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Diaphorina citri

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Title: Diaphorina citri  
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Subject: Brachygastra mellifica, Cyantraniliprole, Introduced species, List of invasive species in North America, Citrus
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Diaphorina citri

Diaphorina citri
Asian citrus psyllid, Diaphorina citri
Scientific classification
Kingdom: Animalia
Phylum: Arthropoda
Class: Insecta
Order: Hemiptera
Suborder: Sternorrhyncha
Superfamily: Psylloidea
Family: Psyllidae
Genus: Diaphorina
Species: D. citri
Binomial name
Diaphorina citri
Kuwayama, 1908

The Asian citrus psyllid, Diaphorina citri, is a sap-sucking, hemipteran bug in the family Psyllidae. It is an important pest of citrus, as it is one of only two confirmed vectors of the serious citrus greening disease.[1] It is widely distributed in southern Asia and has spread to other citrus growing regions.


The Asian citrus psyllid originated in Asia but it is now also found in parts of the Middle East, South and Central America, Mexico and the Caribbean. In the United States, this psyllid was first detected in Florida in 1998 and is now also found in Louisiana, Georgia, Arizona and South Carolina.[2] In Southern California, where it first appeared in backyard citrus in 2008, an eradication programme has been instituted in an attempt to prevent it becoming established.[3][4] In the whole of the United States and its territories, areas where this psyllid are found are under quarantine restrictions.[5]


Adult D. citri

The adult psyllid is about four millimetres long with a fawn and brown mottled body and a light brown head. It is covered with a whitish, waxy secretion which makes it look dusty. The forewings are broadest at the back and have a dark edging around the periphery with a pale gap near the apex. The antennae are pale brown with black tips. These features distinguish it from the superficially similar African citrus psyllid. It typically adopts a head down, tail up posture as it sucks sap. Aphids are often also present on citrus and psyllids can be distinguished from them by being more active, jumping insects, whereas aphids are sedentary. In addition, the antennae of a psyllid has ten segments whereas those of aphids usually have four or six segments. Most aphids have cornicles on the abdomen and psyllids lack these.[2]

The psyllid nymph moults five times. It is a yellowish-orange colour and has no abdominal spots. The wing pads are prominent, especially in the later instars.[2]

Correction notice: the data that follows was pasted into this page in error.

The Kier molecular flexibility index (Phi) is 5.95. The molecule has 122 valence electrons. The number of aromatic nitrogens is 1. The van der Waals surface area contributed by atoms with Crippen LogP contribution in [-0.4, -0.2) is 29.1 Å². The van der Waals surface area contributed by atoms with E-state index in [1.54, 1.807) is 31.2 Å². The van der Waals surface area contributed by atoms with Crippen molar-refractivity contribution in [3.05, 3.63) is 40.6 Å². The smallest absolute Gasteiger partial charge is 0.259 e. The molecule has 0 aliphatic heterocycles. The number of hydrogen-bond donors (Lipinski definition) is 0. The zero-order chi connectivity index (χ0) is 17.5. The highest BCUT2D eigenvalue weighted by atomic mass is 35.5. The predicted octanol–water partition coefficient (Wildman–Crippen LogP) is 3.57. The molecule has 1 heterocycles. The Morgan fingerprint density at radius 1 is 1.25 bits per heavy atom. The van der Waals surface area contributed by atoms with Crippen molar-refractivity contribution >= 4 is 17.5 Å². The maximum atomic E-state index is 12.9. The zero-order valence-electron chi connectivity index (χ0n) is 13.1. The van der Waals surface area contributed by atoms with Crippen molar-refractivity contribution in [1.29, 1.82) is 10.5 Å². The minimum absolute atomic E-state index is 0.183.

The eggs are approximately 0.3 millimetres long, almond-shaped, thicker at the base and tapering toward the top. They are at first a pale colour but turn yellow and later orange before they hatch. The long axis is placed vertical to the surface of the leaf.[2]

Life cycle

Eggs are laid on the tips of growing shoots, between and near the unfolding leaves. A female may lay up to 800 eggs during her lifetime which may be several months. The whole development cycle takes from two to seven weeks depending on the temperature and the time of year.[6]


The wasp species Brachygastra mellifica is a common predator to D. citri.[7]


Psyllid nymphs are found on new shoots of citrus trees. As they feed, they produce a toxin that causes the plant tips to die back or become contorted, preventing the leaves from expanding normally. Of more importance is the fact that they are vectors for the bacteria that causes one of the most devastating of citrus diseases, Huanglongbing. Affected trees bear small, asymmetrical fruit which are partially green and which are unsaleable because of their poor size and quality.[3]


The Asian citrus psyllid has a number of natural enemies including hoverflies, lacewings, several species of ladybird and a number of species of parasitic wasp.[8] One of these wasps, Tamarixia radiata, has proved very effective at controlling the pest and has been successfully released and become established in a number of citrus growing areas including Florida.[9] Both adults and nymphs of the psyllid can be controlled by the use of a wide range of insecticides.[10] Citrus greening disease is best controlled through an integrated strategy involving the use of healthy planting material, the prompt removal of infected trees and branches and the control of vectors.[11]


  1. ^ Lallemand, J., A. Fos, and J. M. Bové. 1986. Transmission de la bacterie associé à la forme africaine de la maladie du "greening" par le psylle asiatique Diaphorina citri Kuwayama. Fruits 41: 341-343.
  2. ^ a b c d Featured Creatures
  3. ^ a b Center for Invasive Species Research
  4. ^ Citrus Blight Triggers Alarm; California Confronts Incurable, Insect-Borne Tree-Killer That Makes Fruit Bitter April 15, 2012
  5. ^ UDSA
  6. ^ Husain MA, Nath D. 1927. The citrus psylla (Diaphorina citri, Kuw.) (Psyllidae: Homoptera) Memoirs of the Department of Agriculture India 10: 1-27.
  7. ^
  8. ^ Waterston J. 1922. On the chalcidoid parasites of psyllids (Hemiptera, Homoptera). Bulletin of Entomological Research 13: 41-58.
  9. ^ Hoy MA, Nguyen R. 2001. Classical biological control of Asian citrus psylla. Citrus Industry 81: 48-50.
  10. ^ Bindra OS, Sohi BS, Batra RC. 1974. Note on the comparative efficacy of some contact and systemic insecticides for the control of citrus psylla in Punjab. Indian Journal of Agricultural Science 43: 1087-1088.
  11. ^

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